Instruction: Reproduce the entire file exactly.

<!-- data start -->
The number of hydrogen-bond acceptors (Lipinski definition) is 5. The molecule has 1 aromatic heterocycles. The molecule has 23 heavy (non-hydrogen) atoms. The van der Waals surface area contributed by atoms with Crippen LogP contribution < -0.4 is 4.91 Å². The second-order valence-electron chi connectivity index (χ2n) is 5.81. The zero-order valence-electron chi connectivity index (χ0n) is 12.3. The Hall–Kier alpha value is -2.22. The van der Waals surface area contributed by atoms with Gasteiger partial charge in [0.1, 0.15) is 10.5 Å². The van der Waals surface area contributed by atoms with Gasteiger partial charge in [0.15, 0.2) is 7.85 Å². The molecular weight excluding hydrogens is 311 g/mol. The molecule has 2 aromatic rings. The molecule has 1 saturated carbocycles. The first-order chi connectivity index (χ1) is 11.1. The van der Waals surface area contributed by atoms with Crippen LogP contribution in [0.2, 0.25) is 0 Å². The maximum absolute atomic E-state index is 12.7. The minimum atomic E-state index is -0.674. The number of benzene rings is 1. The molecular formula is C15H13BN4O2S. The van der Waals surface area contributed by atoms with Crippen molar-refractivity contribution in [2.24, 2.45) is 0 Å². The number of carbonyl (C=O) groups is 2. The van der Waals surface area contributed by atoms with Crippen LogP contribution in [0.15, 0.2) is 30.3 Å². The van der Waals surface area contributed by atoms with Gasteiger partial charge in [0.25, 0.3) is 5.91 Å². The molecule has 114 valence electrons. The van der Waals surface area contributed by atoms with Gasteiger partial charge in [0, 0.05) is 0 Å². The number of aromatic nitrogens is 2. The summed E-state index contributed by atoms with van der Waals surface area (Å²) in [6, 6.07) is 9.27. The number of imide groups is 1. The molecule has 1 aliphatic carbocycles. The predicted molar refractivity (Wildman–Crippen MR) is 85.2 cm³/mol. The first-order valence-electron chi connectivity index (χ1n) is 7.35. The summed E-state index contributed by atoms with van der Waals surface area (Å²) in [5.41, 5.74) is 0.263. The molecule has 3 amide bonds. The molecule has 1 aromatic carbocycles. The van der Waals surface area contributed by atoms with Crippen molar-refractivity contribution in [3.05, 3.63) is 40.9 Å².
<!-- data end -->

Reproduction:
The number of hydrogen-bond acceptors (Lipinski definition) is 5. The molecule has 1 aromatic heterocycles. The molecule has 23 heavy (non-hydrogen) atoms. The van der Waals surface area contributed by atoms with Crippen LogP contribution < -0.4 is 4.91 Å². The second-order valence-electron chi connectivity index (χ2n) is 5.81. The zero-order valence-electron chi connectivity index (χ0n) is 12.3. The Hall–Kier alpha value is -2.22. The van der Waals surface area contributed by atoms with Gasteiger partial charge in [0.1, 0.15) is 10.5 Å². The van der Waals surface area contributed by atoms with Gasteiger partial charge in [0.15, 0.2) is 7.85 Å². The molecular weight excluding hydrogens is 311 g/mol. The molecule has 2 aromatic rings. The molecule has 1 saturated carbocycles. The first-order chi connectivity index (χ1) is 11.1. The van der Waals surface area contributed by atoms with Crippen LogP contribution in [0.2, 0.25) is 0 Å². The maximum absolute atomic E-state index is 12.7. The minimum atomic E-state index is -0.674. The number of benzene rings is 1. The molecular formula is C15H13BN4O2S. The van der Waals surface area contributed by atoms with Crippen molar-refractivity contribution in [2.24, 2.45) is 0 Å². The number of carbonyl (C=O) groups is 2. The van der Waals surface area contributed by atoms with Crippen LogP contribution in [0.15, 0.2) is 30.3 Å². The van der Waals surface area contributed by atoms with Gasteiger partial charge in [0.25, 0.3) is 5.91 Å². The molecule has 114 valence electrons. The van der Waals surface area contributed by atoms with Gasteiger partial charge in [0, 0.05) is 0 Å². The number of aromatic nitrogens is 2. The summed E-state index contributed by atoms with van der Waals surface area (Å²) in [6, 6.07) is 9.27. The number of imide groups is 1. The molecule has 1 aliphatic carbocycles. The predicted molar refractivity (Wildman–Crippen MR) is 85.2 cm³/mol. The first-order valence-electron chi connectivity index (χ1n) is 7.35. The summed E-state index contributed by atoms with van der Waals surface area (Å²) in [5.41, 5.74) is 0.263. The molecule has 3 amide bonds. The molecule has 1 aromatic carbocycles. The van der Waals surface area contributed by atoms with Crippen molar-refractivity contribution in [3.05, 3.63) is 40.9 Å².